UK TV chefs 'fail on basic hygiene'
Posted: July 8th, 2008 - 3:25pm by Doug PowellBBC News reports that Dr Layla Jader, of the National Public Health Service for Wales, said at the British Medical Association conference in Edinburgh that TV chefs are setting a bad example by failing to follow basic hygiene standards, and that programmes often did not wash vegetables before using them or separate uncooked meat from other food, raising the risk of food poisoning.
"I really get frustrated, I've seen it so many times. They bring in the vegetables, they open the bag and they make the salad straight from unwashed vegetables. They do it for the sake of expedience, but these programmes are watched by millions of people.
"It's irresponsible. If they are going to do something that's not healthy they should say: 'We are in a hurry but please wash the salad and vegetables before you serve it'."
A spokeswoman for Ready Steady Cook said the programme followed the "very highest standards."
Celebrity Masterchef stated,
"Before contestants are allowed to cook they are thoroughly briefed by our qualified home economists on all aspects of hygienic food preparation. In addition they are also monitored whilst cooking as we take the health of everyone involved in the programme extremely seriously."
The problem is the highest standards sorta suck. And for the apologists who say that cleaning and handwashing occur off-camera … I doubt it. It’s easy to mention hygiene without preaching. Who wants to eat poop?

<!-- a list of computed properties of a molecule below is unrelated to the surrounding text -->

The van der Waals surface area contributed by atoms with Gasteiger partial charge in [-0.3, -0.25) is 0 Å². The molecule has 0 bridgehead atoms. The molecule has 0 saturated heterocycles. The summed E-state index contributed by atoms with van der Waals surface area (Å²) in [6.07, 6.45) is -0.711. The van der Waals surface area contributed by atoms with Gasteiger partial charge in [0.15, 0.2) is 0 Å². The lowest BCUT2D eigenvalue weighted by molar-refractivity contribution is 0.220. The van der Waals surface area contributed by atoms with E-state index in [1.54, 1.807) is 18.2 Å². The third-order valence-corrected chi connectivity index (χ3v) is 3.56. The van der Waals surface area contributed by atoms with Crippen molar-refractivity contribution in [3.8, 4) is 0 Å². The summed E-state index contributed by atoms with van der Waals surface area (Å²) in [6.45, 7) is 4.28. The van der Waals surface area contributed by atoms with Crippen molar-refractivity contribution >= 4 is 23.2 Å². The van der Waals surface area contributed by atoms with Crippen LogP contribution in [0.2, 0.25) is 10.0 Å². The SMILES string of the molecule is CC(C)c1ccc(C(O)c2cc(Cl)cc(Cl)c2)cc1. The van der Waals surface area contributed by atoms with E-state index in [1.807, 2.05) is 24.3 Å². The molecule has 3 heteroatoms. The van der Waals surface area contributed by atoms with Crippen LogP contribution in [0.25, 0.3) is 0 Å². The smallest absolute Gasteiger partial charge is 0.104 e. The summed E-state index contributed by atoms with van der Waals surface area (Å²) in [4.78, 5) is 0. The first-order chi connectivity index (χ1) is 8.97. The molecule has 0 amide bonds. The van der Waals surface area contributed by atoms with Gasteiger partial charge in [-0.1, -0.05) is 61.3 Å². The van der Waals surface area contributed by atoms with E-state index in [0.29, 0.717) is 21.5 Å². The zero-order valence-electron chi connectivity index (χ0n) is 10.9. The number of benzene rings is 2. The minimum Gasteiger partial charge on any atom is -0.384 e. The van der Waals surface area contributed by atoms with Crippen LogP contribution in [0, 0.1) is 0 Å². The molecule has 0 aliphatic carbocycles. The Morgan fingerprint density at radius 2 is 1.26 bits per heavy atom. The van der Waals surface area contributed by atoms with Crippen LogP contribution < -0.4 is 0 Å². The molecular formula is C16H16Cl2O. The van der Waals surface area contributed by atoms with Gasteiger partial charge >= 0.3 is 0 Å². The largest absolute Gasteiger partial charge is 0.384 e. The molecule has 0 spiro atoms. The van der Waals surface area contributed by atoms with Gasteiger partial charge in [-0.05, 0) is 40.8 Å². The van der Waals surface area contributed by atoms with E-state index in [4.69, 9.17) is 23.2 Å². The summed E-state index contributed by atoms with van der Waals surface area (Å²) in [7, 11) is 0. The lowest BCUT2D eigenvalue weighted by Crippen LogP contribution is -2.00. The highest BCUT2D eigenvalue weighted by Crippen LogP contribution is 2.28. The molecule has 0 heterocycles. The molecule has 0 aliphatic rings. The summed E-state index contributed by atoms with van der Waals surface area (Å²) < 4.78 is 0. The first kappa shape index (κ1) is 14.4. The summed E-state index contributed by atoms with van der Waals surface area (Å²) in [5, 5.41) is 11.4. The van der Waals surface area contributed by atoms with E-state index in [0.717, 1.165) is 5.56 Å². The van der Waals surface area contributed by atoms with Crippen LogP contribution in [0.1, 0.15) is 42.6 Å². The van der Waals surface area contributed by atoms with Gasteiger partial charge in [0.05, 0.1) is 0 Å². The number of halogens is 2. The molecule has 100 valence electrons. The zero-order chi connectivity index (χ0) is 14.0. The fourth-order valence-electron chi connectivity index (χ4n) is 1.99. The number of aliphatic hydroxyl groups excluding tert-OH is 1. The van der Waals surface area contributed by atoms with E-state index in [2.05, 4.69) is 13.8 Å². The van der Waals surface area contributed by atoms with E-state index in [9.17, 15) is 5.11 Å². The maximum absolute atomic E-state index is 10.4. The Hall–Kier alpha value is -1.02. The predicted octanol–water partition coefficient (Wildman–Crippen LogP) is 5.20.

Mathiasen, L.A., Chapman, B.J., Lacroix, B.J. and Powell, D.A. 2004. Spot the mistake: Television cooking shows as a source of food safety information, Food Protection Trends 24(5): 328-334.
Consumers receive information on food preparation from a variety of sources. Numerous studies conducted over the past six years demonstrate that television is one of the primary sources for North Americans. This research reports on an examination and categorization of messages that television food and cooking programs provide to viewers about preparing food safely. During June 2002 and 2003, television food and cooking programs were recorded and reviewed, using a defined list of food safety practices based on criteria established by Food Safety Network researchers. Most surveyed programs were shown on Food Network Canada, a specialty cable channel. On average, 30 percent of the programs viewed were produced in Canada, with the remainder produced in the United States or United Kingdom. Sixty hours of content analysis revealed that the programs contained a total of 916 poor food-handling incidents. When negative food handling behaviors were compared to positive food handling behaviors, it was found that for each positive food handling behavior observed, 13 negative behaviors were observed. Common food safety errors included a lack of hand washing, cross-contamination and time-temperature violations. While television food and cooking programs are an entertainment source, there is an opportunity to improve their content so as to promote safe food handling.